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Based on a survey, the average Hungarian is only satisfied with their financial conditions 5.5/10 and 6.5/10 with their life. Both pieces of data are much worse than the European average, and even Romanian citizens are more satisfied with their life.

European citizens ranked their satisfaction with their lives and their financial state on a 0-10 scale. 0 meant not satisfied at all while 10 stood for very satisfied. The EU average is 7.3, based on a new report of Eurostat, Penzcentrum reported.

This is 0.3 points higher than in 2013, but Europeans became more satisfied with their individual financial state, too, in the last 5 years, the report states. Regarding the latter factor, in 2018, the average European marked 6.5 points, which is 0.5 points higher than in 2013. Of course, the two numbers represent only the median, and

there are significant differences between countries.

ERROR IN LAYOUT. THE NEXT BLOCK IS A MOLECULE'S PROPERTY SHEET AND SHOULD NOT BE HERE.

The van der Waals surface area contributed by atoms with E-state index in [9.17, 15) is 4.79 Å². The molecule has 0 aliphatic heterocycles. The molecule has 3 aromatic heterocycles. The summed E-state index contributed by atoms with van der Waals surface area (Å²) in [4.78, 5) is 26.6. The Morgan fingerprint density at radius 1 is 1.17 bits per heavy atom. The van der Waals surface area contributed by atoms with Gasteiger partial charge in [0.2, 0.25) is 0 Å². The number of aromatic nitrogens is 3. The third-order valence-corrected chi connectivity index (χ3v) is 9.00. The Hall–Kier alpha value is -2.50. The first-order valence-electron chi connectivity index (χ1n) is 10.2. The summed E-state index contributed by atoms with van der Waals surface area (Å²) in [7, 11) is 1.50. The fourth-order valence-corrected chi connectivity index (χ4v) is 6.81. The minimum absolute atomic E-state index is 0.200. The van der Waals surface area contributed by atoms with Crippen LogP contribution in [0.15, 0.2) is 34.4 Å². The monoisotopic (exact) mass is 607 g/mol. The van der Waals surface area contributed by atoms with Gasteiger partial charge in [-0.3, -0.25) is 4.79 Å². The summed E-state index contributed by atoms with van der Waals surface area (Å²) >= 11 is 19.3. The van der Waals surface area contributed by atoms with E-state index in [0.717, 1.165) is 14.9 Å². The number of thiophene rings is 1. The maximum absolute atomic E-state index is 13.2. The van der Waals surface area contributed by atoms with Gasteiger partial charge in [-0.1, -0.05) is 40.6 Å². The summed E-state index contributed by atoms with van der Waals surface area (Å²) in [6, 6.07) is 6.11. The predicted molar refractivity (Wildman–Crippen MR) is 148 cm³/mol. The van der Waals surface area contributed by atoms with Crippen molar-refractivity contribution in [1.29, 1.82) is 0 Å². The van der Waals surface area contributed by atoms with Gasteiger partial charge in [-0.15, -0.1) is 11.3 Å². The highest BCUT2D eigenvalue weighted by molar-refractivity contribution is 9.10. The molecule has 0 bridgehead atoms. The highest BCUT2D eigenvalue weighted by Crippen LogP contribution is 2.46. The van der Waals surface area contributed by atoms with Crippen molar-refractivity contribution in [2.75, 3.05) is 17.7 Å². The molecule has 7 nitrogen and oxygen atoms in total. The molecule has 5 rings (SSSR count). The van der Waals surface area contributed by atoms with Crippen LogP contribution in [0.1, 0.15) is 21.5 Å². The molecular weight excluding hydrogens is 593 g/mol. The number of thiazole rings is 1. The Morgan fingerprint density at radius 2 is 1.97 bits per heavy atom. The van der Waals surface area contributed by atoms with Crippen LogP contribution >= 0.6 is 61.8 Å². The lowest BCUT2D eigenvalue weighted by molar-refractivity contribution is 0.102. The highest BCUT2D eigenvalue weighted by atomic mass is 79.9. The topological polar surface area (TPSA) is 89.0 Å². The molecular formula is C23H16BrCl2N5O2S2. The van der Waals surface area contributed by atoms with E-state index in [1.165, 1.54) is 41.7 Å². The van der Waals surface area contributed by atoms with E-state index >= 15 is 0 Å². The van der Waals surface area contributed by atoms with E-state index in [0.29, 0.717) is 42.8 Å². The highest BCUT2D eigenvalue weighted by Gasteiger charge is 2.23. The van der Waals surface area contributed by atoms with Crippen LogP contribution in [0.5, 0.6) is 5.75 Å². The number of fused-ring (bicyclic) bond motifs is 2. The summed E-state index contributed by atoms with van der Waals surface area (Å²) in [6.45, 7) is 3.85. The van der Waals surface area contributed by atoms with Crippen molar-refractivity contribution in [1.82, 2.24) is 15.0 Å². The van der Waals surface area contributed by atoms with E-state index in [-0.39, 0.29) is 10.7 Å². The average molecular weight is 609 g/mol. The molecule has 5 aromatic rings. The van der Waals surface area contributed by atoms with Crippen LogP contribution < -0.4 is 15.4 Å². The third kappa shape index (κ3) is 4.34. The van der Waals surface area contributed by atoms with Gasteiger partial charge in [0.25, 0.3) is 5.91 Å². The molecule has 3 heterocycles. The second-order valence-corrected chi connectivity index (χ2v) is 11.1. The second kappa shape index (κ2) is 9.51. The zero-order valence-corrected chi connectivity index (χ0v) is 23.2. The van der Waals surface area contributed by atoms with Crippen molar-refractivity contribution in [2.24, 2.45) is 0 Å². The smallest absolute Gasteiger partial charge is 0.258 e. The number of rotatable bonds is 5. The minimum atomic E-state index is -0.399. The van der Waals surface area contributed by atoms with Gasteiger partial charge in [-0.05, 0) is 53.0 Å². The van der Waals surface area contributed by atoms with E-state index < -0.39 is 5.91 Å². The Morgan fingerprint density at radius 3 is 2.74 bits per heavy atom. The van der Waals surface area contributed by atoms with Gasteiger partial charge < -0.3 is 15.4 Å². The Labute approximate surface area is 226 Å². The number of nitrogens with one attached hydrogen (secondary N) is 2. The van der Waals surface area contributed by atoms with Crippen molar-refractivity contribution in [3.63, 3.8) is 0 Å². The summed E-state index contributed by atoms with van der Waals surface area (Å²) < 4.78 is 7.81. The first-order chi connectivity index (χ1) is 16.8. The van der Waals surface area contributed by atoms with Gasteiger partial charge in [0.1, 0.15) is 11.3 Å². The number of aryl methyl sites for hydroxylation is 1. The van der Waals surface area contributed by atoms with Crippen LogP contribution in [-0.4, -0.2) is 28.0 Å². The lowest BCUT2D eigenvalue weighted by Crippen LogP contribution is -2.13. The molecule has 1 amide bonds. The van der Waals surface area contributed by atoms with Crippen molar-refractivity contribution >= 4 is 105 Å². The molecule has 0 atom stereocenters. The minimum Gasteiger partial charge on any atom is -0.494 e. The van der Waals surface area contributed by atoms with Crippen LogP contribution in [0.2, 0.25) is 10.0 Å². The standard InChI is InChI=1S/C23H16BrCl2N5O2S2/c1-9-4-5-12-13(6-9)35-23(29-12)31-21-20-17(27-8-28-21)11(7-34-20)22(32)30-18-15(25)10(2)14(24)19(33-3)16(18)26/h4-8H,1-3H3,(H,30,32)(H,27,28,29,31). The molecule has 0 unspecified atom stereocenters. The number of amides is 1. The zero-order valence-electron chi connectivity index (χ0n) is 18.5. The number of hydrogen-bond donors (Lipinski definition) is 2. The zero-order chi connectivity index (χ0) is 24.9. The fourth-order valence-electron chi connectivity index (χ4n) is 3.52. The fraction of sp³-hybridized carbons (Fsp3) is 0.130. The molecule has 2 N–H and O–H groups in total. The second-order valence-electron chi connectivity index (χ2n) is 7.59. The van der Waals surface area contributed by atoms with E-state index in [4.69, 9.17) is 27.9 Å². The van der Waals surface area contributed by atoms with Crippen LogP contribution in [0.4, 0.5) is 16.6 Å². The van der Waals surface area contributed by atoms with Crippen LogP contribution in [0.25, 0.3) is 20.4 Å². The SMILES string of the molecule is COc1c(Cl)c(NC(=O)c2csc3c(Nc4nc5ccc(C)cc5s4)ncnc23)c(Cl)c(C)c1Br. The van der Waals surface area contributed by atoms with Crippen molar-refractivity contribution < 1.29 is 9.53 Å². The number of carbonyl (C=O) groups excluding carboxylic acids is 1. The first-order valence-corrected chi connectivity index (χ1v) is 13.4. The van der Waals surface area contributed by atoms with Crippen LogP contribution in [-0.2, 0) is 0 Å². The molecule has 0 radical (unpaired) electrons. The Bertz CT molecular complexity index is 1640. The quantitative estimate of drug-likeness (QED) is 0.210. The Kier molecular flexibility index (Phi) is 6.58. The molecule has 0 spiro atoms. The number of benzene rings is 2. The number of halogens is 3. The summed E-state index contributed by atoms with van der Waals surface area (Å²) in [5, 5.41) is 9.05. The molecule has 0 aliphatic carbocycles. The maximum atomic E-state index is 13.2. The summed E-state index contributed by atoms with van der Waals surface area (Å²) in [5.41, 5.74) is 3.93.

Finns are the most satisfied with their lives and marked 8.1 on average on the scale in this regard. Western European countries are not far behind them with a number around 8. Meanwhile, in Hungary, this number is only 6.5, which is the fifth-worst result among other EU-member countries.

Behind Hungarians, there are only the Greeks, Lithuanians, Croats, and Bulgarians. For example, Romanians are much more satisfied with their lives than Hungarians. They have 7.3 points in this regard, which is the average of the EU.

Financial satisfaction is much lower even in Europe, as the average is 6.5. The country tendency is the same as previously (Northern and Western European states are more satisfied) while

Hungary has only 5.5 points, which is the 7th worst result.

Among our neighbours, only Croatia is behind Hungary while Romanians beat even the EU average in this regard. Furthermore, between Austria and Hungary, the difference is stunning.

Want to read more? We reported HERE that 44 out of 100 Hungarians describe their financial situation as comfortable. HERE you may find an article saying that the financial divide in Hungary is getting wider: the rich get richer and the poor get poorer. 


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